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The condition of Rome itself was so wasted and miserable at the time of Sulla's decease, that the first outbreaks against his dominion were naturally made abroad or in arms. But as years went by, and the Romans recovered from their terrors, the free spirit of their fathers began to breathe again more generally, though it could be vented, at first, only in murmurs. A Tribune, Cneius Sicinius, attempted, two years after the death of the Dictator, to restore the dignity of the office he occupied, by assailing the faction which approved its degradation.” A Consul of the next year, Aurelius Cotta, cleared the tribunate from the stigma of ineligibility to other offices;” but the support of this measure cost Quintus Opimius, one of the Tribunes, dear at a trial to which he was soon afterwards held.” Two years later, a distribution of corn at certain prices was commanded by the Consuls, in order to allay the existing tumults" and give the populace a proof that the freedom they liked best, that of largesses, was not yet departed. The Tribunes of the following year aimed higher, with a law to prevent all men condemned for capital crimes from being suffered to remain in the city.” And the efforts of still another Tribune, Lollius Palicanus, in the year of Spartacus's defeat, to recover the tribunitian rights,” were fair enough, perhaps, to prove that there was still some liberty in Rome.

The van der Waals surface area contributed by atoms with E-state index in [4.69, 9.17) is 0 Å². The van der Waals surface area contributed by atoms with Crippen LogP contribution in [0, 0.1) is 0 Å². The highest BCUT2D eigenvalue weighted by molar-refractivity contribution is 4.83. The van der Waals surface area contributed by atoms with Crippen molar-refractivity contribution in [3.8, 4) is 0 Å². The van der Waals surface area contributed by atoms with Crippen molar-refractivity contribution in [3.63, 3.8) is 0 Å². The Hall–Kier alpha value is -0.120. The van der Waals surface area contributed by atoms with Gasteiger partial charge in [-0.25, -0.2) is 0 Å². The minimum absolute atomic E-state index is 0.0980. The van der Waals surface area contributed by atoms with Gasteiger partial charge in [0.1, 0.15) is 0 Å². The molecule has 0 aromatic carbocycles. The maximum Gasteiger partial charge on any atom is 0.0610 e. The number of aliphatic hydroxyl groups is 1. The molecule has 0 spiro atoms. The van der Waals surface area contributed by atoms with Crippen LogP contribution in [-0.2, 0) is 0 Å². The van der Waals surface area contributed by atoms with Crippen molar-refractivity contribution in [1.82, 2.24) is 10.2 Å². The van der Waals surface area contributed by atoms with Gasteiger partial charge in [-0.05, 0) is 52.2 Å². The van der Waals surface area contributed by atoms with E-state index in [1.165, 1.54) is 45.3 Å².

sus Dives, the only man in Rome, 151 A. C. 75. Cic., Pro C. Corn., Pompey being absent, who would I., with Asconius's Commentary. accept the command against Spar- 19 Sall., loc. cit., Hist., III. tacus, was his victor. Cic., In Werr. Act. II., I. 60.
150 A. C. 76. Plut., Crass., 7. 153 A. C. 73. Sall., loc. cit., His example was followed by L. Hist., III. Quintius, two years afterwards. 154 A. C. 72. Freinshem., in loc. Plut., Lucull., 5. Orat. Lic. Mac., Liv., XCVI. 37. ap. Sall., Hist., Lib. III.